`3.5. The Evidence Approximation 171`

single variablexis given by

`σ^2 ML=`

##### 1

##### N

`∑N`

`n=1`

`(xn−μML)^2 (3.96)`

and that this estimate is biased because the maximum likelihood solutionμMLfor

the mean has fitted some of the noise on the data. In effect, this has used up one

degree of freedom in the model. The corresponding unbiased estimate is given by

(1.59) and takes the form

`σMAP^2 =`

##### 1

##### N− 1

`∑N`

`n=1`

`(xn−μML)^2. (3.97)`

We shall see in Section 10.1.3 that this result can be obtained from a Bayesian treat-

ment in which we marginalize over the unknown mean. The factor ofN− 1 in the

denominator of the Bayesian result takes account of the fact that one degree of free-

dom has been used in fitting the mean and removes the bias of maximum likelihood.

Now consider the corresponding results for the linear regression model. The mean

of the target distribution is now given by the functionwTφ(x), which containsM

parameters. However, not all of these parameters are tuned to the data. The effective

number of parameters that are determined by the data isγ, with the remainingM−γ

parameters set to small values by the prior. This is reflected in the Bayesian result

for the variance that has a factorN−γin the denominator, thereby correcting for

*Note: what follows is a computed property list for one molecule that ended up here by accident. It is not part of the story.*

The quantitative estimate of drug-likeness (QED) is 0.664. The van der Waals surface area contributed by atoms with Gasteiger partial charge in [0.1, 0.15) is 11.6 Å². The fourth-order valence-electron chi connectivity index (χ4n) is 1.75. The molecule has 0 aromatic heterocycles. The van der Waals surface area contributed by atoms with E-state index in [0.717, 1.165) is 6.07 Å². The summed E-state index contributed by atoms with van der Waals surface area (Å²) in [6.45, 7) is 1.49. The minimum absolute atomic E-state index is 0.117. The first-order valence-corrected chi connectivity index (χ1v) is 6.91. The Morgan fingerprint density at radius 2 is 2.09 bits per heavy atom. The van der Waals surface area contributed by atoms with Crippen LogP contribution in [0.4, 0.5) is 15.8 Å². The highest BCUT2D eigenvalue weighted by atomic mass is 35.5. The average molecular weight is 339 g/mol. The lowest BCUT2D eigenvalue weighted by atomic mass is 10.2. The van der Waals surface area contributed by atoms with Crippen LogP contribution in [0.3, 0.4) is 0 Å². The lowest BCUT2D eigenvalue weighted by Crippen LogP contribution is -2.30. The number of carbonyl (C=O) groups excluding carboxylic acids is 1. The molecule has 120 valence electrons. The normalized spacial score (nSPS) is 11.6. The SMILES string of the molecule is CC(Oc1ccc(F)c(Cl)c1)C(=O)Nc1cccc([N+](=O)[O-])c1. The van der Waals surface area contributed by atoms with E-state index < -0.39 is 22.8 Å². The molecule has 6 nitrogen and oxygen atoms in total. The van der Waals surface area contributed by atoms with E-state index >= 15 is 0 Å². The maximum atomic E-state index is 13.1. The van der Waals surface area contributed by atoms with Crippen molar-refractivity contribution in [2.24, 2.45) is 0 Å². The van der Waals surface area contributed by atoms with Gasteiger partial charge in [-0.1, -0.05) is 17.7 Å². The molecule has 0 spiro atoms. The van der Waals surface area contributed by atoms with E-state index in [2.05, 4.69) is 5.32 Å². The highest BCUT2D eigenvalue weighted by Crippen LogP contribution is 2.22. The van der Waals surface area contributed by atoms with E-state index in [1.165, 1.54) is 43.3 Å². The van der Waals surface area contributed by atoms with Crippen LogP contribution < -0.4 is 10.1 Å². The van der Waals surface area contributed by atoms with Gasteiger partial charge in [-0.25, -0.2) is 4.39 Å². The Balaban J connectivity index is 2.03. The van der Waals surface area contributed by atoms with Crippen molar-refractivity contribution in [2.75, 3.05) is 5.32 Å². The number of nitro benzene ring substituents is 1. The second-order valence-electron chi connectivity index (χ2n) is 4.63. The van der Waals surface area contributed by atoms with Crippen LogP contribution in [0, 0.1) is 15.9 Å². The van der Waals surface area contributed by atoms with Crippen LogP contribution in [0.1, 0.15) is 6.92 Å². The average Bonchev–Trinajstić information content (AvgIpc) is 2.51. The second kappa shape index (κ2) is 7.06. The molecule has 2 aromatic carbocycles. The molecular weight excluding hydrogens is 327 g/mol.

the bias of the maximum likelihood result.

We can illustrate the evidence framework for setting hyperparameters using the

sinusoidal synthetic data set from Section 1.1, together with the Gaussian basis func-

tion model comprising 9 basis functions, so that the total number of parameters in

the model is given byM=10including the bias. Here, for simplicity of illustra-

tion, we have setβto its true value of 11. 1 and then used the evidence framework to

determineα, as shown in Figure 3.16.

We can also see how the parameterαcontrols the magnitude of the parameters

{wi}, by plotting the individual parameters versus the effective numberγof param-

eters, as shown in Figure 3.17.

If we consider the limitN Min which the number of data points is large in

relation to the number of parameters, then from (3.87) all of the parameters will be

well determined by the data becauseΦTΦinvolves an implicit sum over data points,

and so the eigenvaluesλiincrease with the size of the data set. In this case,γ=M,

and the re-estimation equations forαandβbecome

`α =`

##### M

`2 EW(mN)`

##### (3.98)

`β =`

##### N

`2 ED(mN)`

##### (3.99)

whereEWandEDare defined by (3.25) and (3.26), respectively. These results

can be used as an easy-to-compute approximation to the full evidence re-estimation